Book Review: Girl Genius, Omnibus Edition, Volume 1

Book Review of Girl Genius, Omnibus Edition, Volume 1, by Phil and Kaja Foglio.

This volume contains the first three Girl Genius stories: The Beetleburg Clank, The Airship City, and The Monster Engine.  Online there are 11 stories in the series, 10 complete, and the 11th one in progress.  Online, each story is called a volume.

Sparks and Clanks and Constructs, Oh My!

These stories are zany tales set in a steampunk world (Kaja’s own term for the stories is Gaslamp Fantasies) where everyone is obsessed with building machines, but only those possessing the magical quality of the “spark” can create any that work.  A person who has the spark can also be referred to as a Spark.  In this particular universe, Sparks are very rare.

Probably my favorite thing about the book is the alternate language developed for this world, Sparks being one example, clank being another, which means an automaton.   In this universe, clanks often have a sort of spirit of their own, an almost independent will.

I also love the names for things and people.  For example, there are fierce, human-ish mercenaries called Jagermonsters.  They have rows of pointy fangs for teeth and a strong attraction to action, violence, and pain.  A “construct” is a human-like creature that has been constructed (much like Frankenstein’s monster), but lives and acts like a human being.

There is a fabled clan, the Heterodynes, who had many adventures, but have disappeared, and now are merely the stuff of legend and children’s stories.

Agatha Clay, heroine extraordinaire!

In these stories, our young heroine is  Agatha Clay, who attends Transylvania Polygnostic University (motto: “Know enough to be afraid”) and desperately wants to build machines, but can never seem to get anything to work.  At first she’s under the protection of the mayor of Beetleburg, but after an unfortunate accident, she’s on her own and gets swept away to the giant airship castle of Baron Wulfenbach, who rules the land and obsessively studies anything “sparky.”  There Agatha is stowed with some other youngsters being held as diplomatic hostages.  Agatha develops a friendship with the Baron’s son, Gilgamesh Wulfenbach (again with the fun names).  General wackiness (salted with danger) ensues.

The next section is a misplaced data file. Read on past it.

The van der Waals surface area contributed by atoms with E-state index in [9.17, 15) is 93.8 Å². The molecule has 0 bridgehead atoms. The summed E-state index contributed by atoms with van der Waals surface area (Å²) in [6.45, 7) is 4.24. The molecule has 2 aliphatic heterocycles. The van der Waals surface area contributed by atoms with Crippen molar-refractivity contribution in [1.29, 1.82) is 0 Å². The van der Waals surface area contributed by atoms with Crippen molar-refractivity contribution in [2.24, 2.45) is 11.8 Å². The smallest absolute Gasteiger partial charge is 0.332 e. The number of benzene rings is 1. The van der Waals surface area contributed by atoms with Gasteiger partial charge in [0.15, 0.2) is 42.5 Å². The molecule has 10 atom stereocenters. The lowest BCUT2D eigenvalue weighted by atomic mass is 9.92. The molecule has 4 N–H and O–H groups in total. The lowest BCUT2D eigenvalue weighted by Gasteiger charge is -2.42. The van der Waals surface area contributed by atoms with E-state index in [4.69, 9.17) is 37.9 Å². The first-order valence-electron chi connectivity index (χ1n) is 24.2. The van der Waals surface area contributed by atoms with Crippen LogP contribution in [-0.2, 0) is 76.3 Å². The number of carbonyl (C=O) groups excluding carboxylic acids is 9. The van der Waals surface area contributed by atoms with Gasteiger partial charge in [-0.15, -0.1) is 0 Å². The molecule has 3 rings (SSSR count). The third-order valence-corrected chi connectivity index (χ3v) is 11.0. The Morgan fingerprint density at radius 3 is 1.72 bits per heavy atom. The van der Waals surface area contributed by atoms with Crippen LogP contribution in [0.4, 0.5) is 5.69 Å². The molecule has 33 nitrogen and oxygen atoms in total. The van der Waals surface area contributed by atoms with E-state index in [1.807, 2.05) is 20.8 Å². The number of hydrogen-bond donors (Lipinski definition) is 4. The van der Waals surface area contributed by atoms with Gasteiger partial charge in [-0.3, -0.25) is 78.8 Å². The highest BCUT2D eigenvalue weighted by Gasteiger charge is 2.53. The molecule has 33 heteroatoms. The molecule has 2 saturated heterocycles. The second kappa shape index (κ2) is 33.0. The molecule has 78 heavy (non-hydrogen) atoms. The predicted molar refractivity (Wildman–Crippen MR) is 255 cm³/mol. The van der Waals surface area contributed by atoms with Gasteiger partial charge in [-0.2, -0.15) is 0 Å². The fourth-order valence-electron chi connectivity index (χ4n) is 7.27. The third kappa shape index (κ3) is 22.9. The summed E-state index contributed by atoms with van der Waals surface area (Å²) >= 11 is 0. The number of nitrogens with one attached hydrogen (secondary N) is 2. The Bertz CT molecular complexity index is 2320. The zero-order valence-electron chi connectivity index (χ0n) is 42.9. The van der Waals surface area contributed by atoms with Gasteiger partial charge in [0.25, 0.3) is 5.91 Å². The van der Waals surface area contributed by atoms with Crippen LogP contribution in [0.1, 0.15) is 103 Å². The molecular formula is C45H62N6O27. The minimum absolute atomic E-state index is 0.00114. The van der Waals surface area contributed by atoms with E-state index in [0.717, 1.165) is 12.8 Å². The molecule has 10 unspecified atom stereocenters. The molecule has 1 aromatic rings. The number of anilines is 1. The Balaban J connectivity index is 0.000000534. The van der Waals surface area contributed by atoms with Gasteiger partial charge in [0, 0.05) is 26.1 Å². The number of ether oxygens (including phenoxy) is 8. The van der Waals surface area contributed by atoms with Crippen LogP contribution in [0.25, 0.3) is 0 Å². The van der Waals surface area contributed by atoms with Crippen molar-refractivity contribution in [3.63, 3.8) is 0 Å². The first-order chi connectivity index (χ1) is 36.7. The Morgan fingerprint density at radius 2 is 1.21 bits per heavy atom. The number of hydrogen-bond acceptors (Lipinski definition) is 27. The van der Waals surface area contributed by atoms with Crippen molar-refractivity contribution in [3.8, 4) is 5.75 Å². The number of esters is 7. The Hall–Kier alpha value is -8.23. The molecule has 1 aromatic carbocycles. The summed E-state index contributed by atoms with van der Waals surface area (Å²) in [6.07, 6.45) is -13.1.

Fun facts about Agatha: She seems to sleep-build machines in her underwear.  She’s quite brilliant at working with machinery, as when she fixes Gilgamesh’s flying machine while it plummets to Earth, improving the engine design and pulling them out of a crash path with the planet (potentially ouchy).

Extra! Extra!  Read it for free online!

The entire Girl Genius series is available online for free at Girl Genius Online.com.  Hard copy versions are also available (along with lots of other nifty stuff) at their store.

The Art of the Madcap Adventure.

Overall, I would describe the art style as toward the comic book end of the spectrum, with a simplified and exaggerated style.    Not hyper-realistic, like some super hero comics, but also not simplified and caricatured to the point of many newspaper comic strips.  My experience in this whole field is very limited, so I hope you’ll be patient with my developing knowledge.

The entire book is in black and white, but the style shifts after the first story, The Beetleburg Clank, which is drawn in plain, solid black on white.  The next two stories are shaded and more three-dimensional, as if they were done with some computer rendering program.  I found the 3-D pictures much easier to grasp.  Online, the whole thing has been colored, and is much easier for me to comprehend quickly.  Plus the color is very vivid, very fun.

In studying this artform, I’m studying various ways to signal different modes of consciousness, such as memory and dream.